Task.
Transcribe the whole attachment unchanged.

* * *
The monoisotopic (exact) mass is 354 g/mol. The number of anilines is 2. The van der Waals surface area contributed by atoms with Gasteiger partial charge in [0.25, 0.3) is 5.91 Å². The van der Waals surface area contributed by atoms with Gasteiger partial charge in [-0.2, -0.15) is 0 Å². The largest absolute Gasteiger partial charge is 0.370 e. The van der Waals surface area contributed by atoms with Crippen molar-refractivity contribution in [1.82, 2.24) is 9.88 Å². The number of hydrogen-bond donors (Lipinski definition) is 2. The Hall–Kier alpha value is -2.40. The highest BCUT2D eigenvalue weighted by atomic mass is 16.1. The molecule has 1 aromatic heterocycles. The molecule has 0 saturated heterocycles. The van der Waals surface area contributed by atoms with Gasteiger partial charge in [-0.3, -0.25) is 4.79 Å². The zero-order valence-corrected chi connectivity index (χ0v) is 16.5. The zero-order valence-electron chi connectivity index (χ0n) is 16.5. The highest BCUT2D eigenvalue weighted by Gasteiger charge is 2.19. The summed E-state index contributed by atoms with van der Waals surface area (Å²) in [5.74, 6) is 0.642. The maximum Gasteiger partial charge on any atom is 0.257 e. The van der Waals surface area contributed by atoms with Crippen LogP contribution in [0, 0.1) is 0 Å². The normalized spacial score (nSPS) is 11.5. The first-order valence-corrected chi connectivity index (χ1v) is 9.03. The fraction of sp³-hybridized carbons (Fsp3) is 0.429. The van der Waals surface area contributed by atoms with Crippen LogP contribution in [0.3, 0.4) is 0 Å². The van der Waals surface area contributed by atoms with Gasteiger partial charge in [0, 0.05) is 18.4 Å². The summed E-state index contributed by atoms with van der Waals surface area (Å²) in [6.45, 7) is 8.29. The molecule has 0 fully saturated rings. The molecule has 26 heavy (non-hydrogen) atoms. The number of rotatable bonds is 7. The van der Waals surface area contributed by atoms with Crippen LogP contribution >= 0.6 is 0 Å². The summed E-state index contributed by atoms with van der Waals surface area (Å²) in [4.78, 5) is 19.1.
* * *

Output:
The monoisotopic (exact) mass is 354 g/mol. The number of anilines is 2. The van der Waals surface area contributed by atoms with Gasteiger partial charge in [0.25, 0.3) is 5.91 Å². The van der Waals surface area contributed by atoms with Gasteiger partial charge in [-0.2, -0.15) is 0 Å². The largest absolute Gasteiger partial charge is 0.370 e. The van der Waals surface area contributed by atoms with Crippen molar-refractivity contribution in [1.82, 2.24) is 9.88 Å². The number of hydrogen-bond donors (Lipinski definition) is 2. The Hall–Kier alpha value is -2.40. The highest BCUT2D eigenvalue weighted by atomic mass is 16.1. The molecule has 1 aromatic heterocycles. The molecule has 0 saturated heterocycles. The van der Waals surface area contributed by atoms with Gasteiger partial charge in [-0.3, -0.25) is 4.79 Å². The zero-order valence-corrected chi connectivity index (χ0v) is 16.5. The zero-order valence-electron chi connectivity index (χ0n) is 16.5. The highest BCUT2D eigenvalue weighted by Gasteiger charge is 2.19. The summed E-state index contributed by atoms with van der Waals surface area (Å²) in [5.74, 6) is 0.642. The maximum Gasteiger partial charge on any atom is 0.257 e. The van der Waals surface area contributed by atoms with Crippen LogP contribution in [0, 0.1) is 0 Å². The normalized spacial score (nSPS) is 11.5. The first-order valence-corrected chi connectivity index (χ1v) is 9.03. The fraction of sp³-hybridized carbons (Fsp3) is 0.429. The van der Waals surface area contributed by atoms with Crippen LogP contribution in [0.3, 0.4) is 0 Å². The van der Waals surface area contributed by atoms with Gasteiger partial charge in [0, 0.05) is 18.4 Å². The summed E-state index contributed by atoms with van der Waals surface area (Å²) in [6.45, 7) is 8.29. The molecule has 0 fully saturated rings. The molecule has 26 heavy (non-hydrogen) atoms. The number of rotatable bonds is 7. The van der Waals surface area contributed by atoms with Crippen LogP contribution >= 0.6 is 0 Å². The summed E-state index contributed by atoms with van der Waals surface area (Å²) in [4.78, 5) is 19.1.